“If you put graphene on a ship, you can increase the lifetime of the hull by a factor of 10. There is no corrosion on the ship for a very long time. Graphene also has antibacterial properties. When you coat a ship with graphene the bacteria do not grow on the surface, so the barnacles who live on those bacteria also don’t attach. Essentially you protect the ship from carrying barnacles around the globe, mitigating an environmental problem. Simultaneously, because the barnacles are not there the friction of the ship is greatly reduced, which means that the ship consumes less fuel.”

“A graphene solar sail would be so light that we would be able to accelerate space probes very close to the speed of light. Probes, for instance, to Alpha Centauri. The distance is around 5 light years, so we would be able to create these space probes with graphene, and maybe, in one generation we could send a space probe to alpha centauri and receive information back.”

“On the nanoscale, we can make solar cells using graphene as the transparent conducting electrodes. These solar cells can be so thin, down to 20 angstroms thick. These would be extremely thin solar cells which can be highly efficient because graphene conducts electricity very well.”

Those are potential future applications, however, which have yet to be vetted in an experimental setting. To date the adoption of graphene technology has been slow, though there are some industries which have already adopted graphene into their production processes.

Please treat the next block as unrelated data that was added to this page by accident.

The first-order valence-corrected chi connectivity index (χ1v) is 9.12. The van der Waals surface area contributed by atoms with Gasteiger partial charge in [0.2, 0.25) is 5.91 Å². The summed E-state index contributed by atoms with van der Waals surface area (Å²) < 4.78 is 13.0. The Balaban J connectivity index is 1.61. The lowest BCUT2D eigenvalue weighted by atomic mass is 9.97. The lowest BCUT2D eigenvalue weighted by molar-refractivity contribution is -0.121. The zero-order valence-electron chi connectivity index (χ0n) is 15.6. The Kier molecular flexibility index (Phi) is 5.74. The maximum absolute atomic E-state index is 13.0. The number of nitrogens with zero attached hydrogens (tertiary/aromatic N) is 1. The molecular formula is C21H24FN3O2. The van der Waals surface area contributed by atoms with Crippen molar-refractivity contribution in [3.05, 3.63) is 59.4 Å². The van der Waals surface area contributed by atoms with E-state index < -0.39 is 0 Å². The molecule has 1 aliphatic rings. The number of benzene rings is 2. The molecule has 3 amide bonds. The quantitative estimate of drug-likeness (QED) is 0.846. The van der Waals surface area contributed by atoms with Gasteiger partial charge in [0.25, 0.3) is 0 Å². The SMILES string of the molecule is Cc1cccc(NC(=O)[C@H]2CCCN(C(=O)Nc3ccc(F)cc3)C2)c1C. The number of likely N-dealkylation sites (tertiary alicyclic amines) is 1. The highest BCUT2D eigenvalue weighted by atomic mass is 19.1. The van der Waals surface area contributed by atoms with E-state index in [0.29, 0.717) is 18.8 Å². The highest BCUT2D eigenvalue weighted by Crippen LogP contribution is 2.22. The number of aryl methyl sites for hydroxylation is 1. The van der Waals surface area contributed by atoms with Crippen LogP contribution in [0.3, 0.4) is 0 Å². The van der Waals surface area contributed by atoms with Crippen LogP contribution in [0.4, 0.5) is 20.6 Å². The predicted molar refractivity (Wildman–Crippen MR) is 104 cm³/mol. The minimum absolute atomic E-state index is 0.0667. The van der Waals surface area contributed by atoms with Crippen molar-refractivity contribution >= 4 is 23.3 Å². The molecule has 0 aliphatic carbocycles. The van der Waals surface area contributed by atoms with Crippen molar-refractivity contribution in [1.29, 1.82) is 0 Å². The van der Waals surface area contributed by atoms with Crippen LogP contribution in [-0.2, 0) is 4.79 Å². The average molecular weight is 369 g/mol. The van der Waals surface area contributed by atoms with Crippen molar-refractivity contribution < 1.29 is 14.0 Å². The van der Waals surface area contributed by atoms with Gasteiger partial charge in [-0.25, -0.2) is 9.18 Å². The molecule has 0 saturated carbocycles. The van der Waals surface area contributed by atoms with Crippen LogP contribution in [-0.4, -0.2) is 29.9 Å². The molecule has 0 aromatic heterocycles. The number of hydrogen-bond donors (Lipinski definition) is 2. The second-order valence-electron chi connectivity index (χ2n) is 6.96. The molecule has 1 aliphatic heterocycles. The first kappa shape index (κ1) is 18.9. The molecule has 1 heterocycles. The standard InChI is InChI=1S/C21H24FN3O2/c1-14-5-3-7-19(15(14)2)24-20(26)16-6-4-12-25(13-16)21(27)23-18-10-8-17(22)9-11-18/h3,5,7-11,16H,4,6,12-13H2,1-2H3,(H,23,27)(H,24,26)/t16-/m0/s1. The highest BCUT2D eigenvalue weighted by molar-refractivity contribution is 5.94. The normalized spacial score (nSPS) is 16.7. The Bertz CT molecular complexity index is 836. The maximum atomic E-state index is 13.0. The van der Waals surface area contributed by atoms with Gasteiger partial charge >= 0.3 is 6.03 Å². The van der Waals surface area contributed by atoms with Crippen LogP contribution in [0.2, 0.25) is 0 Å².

“The first industries to use graphene are the chemical and petrochemical industries. Essentially they are mixing graphene in polymers, resins, and so on to make these resins better, to make them resistant to chemical attack, to make them electrically conductive, heat conductive, fire retardant, all these things. This is already happening all over the globe.”

The major factor restraining graphene adoption into other markets is a bottleneck in production. Graphene is purportedly sold on the internet, but “essentially nobody in the world is making graphene on an industrial scale yet. There is no quality control. There are no standards for graphene production yet. There are a lot of people producing a very fine graphite powder and selling it as graphene.”